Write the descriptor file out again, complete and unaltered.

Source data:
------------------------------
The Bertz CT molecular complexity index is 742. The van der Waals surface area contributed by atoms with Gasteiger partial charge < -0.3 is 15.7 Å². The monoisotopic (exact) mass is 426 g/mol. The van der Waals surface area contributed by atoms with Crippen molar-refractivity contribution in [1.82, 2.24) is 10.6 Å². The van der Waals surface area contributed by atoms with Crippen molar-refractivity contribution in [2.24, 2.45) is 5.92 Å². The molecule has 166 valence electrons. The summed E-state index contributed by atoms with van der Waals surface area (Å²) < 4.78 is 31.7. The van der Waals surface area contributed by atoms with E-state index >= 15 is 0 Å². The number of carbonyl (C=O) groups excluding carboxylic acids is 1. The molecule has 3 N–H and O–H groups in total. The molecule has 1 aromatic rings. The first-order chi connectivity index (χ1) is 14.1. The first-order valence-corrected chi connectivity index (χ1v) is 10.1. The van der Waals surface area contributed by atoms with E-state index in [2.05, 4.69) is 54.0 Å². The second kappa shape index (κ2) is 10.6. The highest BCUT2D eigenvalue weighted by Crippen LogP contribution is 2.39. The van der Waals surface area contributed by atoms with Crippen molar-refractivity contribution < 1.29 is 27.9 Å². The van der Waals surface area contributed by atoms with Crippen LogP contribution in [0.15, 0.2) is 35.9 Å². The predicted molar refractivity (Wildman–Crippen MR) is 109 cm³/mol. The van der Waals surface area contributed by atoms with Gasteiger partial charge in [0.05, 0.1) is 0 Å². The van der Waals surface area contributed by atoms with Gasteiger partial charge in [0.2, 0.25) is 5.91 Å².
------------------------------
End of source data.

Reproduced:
The Bertz CT molecular complexity index is 742. The van der Waals surface area contributed by atoms with Gasteiger partial charge < -0.3 is 15.7 Å². The monoisotopic (exact) mass is 426 g/mol. The van der Waals surface area contributed by atoms with Crippen molar-refractivity contribution in [1.82, 2.24) is 10.6 Å². The van der Waals surface area contributed by atoms with Crippen molar-refractivity contribution in [2.24, 2.45) is 5.92 Å². The molecule has 166 valence electrons. The summed E-state index contributed by atoms with van der Waals surface area (Å²) < 4.78 is 31.7. The van der Waals surface area contributed by atoms with E-state index >= 15 is 0 Å². The number of carbonyl (C=O) groups excluding carboxylic acids is 1. The molecule has 3 N–H and O–H groups in total. The molecule has 1 aromatic rings. The first-order chi connectivity index (χ1) is 14.1. The first-order valence-corrected chi connectivity index (χ1v) is 10.1. The van der Waals surface area contributed by atoms with E-state index in [2.05, 4.69) is 54.0 Å². The second kappa shape index (κ2) is 10.6. The highest BCUT2D eigenvalue weighted by Crippen LogP contribution is 2.39. The van der Waals surface area contributed by atoms with Crippen molar-refractivity contribution < 1.29 is 27.9 Å². The van der Waals surface area contributed by atoms with Crippen LogP contribution in [0.15, 0.2) is 35.9 Å². The predicted molar refractivity (Wildman–Crippen MR) is 109 cm³/mol. The van der Waals surface area contributed by atoms with Gasteiger partial charge in [0.05, 0.1) is 0 Å². The van der Waals surface area contributed by atoms with Gasteiger partial charge in [0.2, 0.25) is 5.91 Å².